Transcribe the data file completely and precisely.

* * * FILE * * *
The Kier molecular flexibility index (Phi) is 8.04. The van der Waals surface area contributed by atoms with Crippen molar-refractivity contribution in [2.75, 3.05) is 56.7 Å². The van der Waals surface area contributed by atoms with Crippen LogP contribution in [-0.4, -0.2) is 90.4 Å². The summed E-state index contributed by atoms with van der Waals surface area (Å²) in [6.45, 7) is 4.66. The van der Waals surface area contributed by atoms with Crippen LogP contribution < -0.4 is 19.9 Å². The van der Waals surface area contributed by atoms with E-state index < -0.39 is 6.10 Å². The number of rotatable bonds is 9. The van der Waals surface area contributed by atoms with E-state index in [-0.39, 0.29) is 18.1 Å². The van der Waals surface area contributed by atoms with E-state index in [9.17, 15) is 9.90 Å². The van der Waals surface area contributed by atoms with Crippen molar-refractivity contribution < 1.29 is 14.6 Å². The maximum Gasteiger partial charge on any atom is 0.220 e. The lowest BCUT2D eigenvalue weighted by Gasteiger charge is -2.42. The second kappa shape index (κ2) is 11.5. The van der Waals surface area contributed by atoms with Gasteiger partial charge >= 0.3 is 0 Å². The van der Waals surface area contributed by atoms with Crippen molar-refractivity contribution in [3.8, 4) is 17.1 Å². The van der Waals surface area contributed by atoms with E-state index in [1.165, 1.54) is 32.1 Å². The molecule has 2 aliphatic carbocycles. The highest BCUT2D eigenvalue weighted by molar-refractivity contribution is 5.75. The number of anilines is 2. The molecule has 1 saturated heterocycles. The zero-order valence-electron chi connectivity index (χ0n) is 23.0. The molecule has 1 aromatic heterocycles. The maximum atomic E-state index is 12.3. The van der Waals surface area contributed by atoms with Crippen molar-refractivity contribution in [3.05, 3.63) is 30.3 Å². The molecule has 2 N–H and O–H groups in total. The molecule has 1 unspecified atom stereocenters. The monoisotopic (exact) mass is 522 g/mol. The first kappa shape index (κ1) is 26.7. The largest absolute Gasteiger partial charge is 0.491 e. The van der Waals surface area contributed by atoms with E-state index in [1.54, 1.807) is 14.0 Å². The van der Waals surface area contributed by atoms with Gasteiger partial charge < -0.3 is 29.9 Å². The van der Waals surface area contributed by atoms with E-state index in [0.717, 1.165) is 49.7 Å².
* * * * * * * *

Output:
The Kier molecular flexibility index (Phi) is 8.04. The van der Waals surface area contributed by atoms with Crippen molar-refractivity contribution in [2.75, 3.05) is 56.7 Å². The van der Waals surface area contributed by atoms with Crippen LogP contribution in [-0.4, -0.2) is 90.4 Å². The summed E-state index contributed by atoms with van der Waals surface area (Å²) in [6.45, 7) is 4.66. The van der Waals surface area contributed by atoms with Crippen LogP contribution < -0.4 is 19.9 Å². The van der Waals surface area contributed by atoms with E-state index < -0.39 is 6.10 Å². The number of rotatable bonds is 9. The van der Waals surface area contributed by atoms with E-state index in [-0.39, 0.29) is 18.1 Å². The van der Waals surface area contributed by atoms with E-state index in [9.17, 15) is 9.90 Å². The van der Waals surface area contributed by atoms with Crippen molar-refractivity contribution < 1.29 is 14.6 Å². The maximum Gasteiger partial charge on any atom is 0.220 e. The lowest BCUT2D eigenvalue weighted by Gasteiger charge is -2.42. The second kappa shape index (κ2) is 11.5. The van der Waals surface area contributed by atoms with Gasteiger partial charge >= 0.3 is 0 Å². The van der Waals surface area contributed by atoms with Crippen molar-refractivity contribution in [3.8, 4) is 17.1 Å². The van der Waals surface area contributed by atoms with E-state index in [1.165, 1.54) is 32.1 Å². The molecule has 2 aliphatic carbocycles. The highest BCUT2D eigenvalue weighted by molar-refractivity contribution is 5.75. The number of anilines is 2. The molecule has 1 saturated heterocycles. The zero-order valence-electron chi connectivity index (χ0n) is 23.0. The molecule has 1 aromatic heterocycles. The maximum atomic E-state index is 12.3. The van der Waals surface area contributed by atoms with Crippen molar-refractivity contribution in [3.05, 3.63) is 30.3 Å². The molecule has 2 N–H and O–H groups in total. The molecule has 1 unspecified atom stereocenters. The monoisotopic (exact) mass is 522 g/mol. The first kappa shape index (κ1) is 26.7. The largest absolute Gasteiger partial charge is 0.491 e. The van der Waals surface area contributed by atoms with E-state index in [1.54, 1.807) is 14.0 Å². The van der Waals surface area contributed by atoms with Gasteiger partial charge < -0.3 is 29.9 Å². The van der Waals surface area contributed by atoms with E-state index in [0.717, 1.165) is 49.7 Å².